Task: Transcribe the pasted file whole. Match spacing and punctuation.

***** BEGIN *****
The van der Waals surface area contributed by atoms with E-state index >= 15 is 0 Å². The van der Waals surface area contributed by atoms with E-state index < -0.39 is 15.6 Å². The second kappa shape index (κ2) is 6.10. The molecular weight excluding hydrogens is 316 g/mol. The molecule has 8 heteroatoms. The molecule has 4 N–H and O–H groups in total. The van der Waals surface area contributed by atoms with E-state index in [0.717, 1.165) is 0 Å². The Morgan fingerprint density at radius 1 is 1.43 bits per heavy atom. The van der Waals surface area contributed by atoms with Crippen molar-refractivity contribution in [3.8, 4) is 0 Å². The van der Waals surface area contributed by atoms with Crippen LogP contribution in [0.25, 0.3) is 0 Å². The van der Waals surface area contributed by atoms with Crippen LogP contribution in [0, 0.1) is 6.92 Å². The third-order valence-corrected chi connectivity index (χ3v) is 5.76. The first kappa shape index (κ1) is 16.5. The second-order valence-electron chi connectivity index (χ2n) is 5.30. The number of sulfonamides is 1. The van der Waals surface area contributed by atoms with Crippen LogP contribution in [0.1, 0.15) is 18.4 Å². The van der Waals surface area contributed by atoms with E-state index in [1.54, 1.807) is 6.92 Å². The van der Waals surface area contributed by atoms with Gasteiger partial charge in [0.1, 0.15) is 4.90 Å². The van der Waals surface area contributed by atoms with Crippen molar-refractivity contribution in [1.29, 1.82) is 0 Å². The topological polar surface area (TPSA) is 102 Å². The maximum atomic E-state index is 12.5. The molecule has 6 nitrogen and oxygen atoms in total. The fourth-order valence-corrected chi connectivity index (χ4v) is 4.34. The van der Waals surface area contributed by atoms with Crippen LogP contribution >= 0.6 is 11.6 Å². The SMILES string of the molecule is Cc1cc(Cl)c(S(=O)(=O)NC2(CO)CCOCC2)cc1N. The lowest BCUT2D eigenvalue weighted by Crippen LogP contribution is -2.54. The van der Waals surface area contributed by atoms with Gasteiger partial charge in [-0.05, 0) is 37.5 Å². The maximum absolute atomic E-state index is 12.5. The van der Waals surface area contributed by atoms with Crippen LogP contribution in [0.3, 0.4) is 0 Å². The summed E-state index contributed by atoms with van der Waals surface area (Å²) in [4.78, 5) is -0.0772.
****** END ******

The van der Waals surface area contributed by atoms with E-state index >= 15 is 0 Å². The van der Waals surface area contributed by atoms with E-state index < -0.39 is 15.6 Å². The second kappa shape index (κ2) is 6.10. The molecular weight excluding hydrogens is 316 g/mol. The molecule has 8 heteroatoms. The molecule has 4 N–H and O–H groups in total. The van der Waals surface area contributed by atoms with E-state index in [0.717, 1.165) is 0 Å². The Morgan fingerprint density at radius 1 is 1.43 bits per heavy atom. The van der Waals surface area contributed by atoms with Crippen molar-refractivity contribution in [3.8, 4) is 0 Å². The van der Waals surface area contributed by atoms with Crippen LogP contribution in [0.25, 0.3) is 0 Å². The van der Waals surface area contributed by atoms with Crippen LogP contribution in [0, 0.1) is 6.92 Å². The third-order valence-corrected chi connectivity index (χ3v) is 5.76. The first kappa shape index (κ1) is 16.5. The second-order valence-electron chi connectivity index (χ2n) is 5.30. The number of sulfonamides is 1. The van der Waals surface area contributed by atoms with Crippen LogP contribution in [0.1, 0.15) is 18.4 Å². The van der Waals surface area contributed by atoms with E-state index in [1.54, 1.807) is 6.92 Å². The van der Waals surface area contributed by atoms with Gasteiger partial charge in [0.1, 0.15) is 4.90 Å². The van der Waals surface area contributed by atoms with Crippen molar-refractivity contribution in [1.29, 1.82) is 0 Å². The topological polar surface area (TPSA) is 102 Å². The maximum atomic E-state index is 12.5. The molecule has 6 nitrogen and oxygen atoms in total. The fourth-order valence-corrected chi connectivity index (χ4v) is 4.34. The van der Waals surface area contributed by atoms with Crippen LogP contribution >= 0.6 is 11.6 Å². The SMILES string of the molecule is Cc1cc(Cl)c(S(=O)(=O)NC2(CO)CCOCC2)cc1N. The lowest BCUT2D eigenvalue weighted by Crippen LogP contribution is -2.54. The van der Waals surface area contributed by atoms with Gasteiger partial charge in [-0.05, 0) is 37.5 Å². The maximum absolute atomic E-state index is 12.5. The van der Waals surface area contributed by atoms with Crippen LogP contribution in [0.3, 0.4) is 0 Å². The summed E-state index contributed by atoms with van der Waals surface area (Å²) in [4.78, 5) is -0.0772.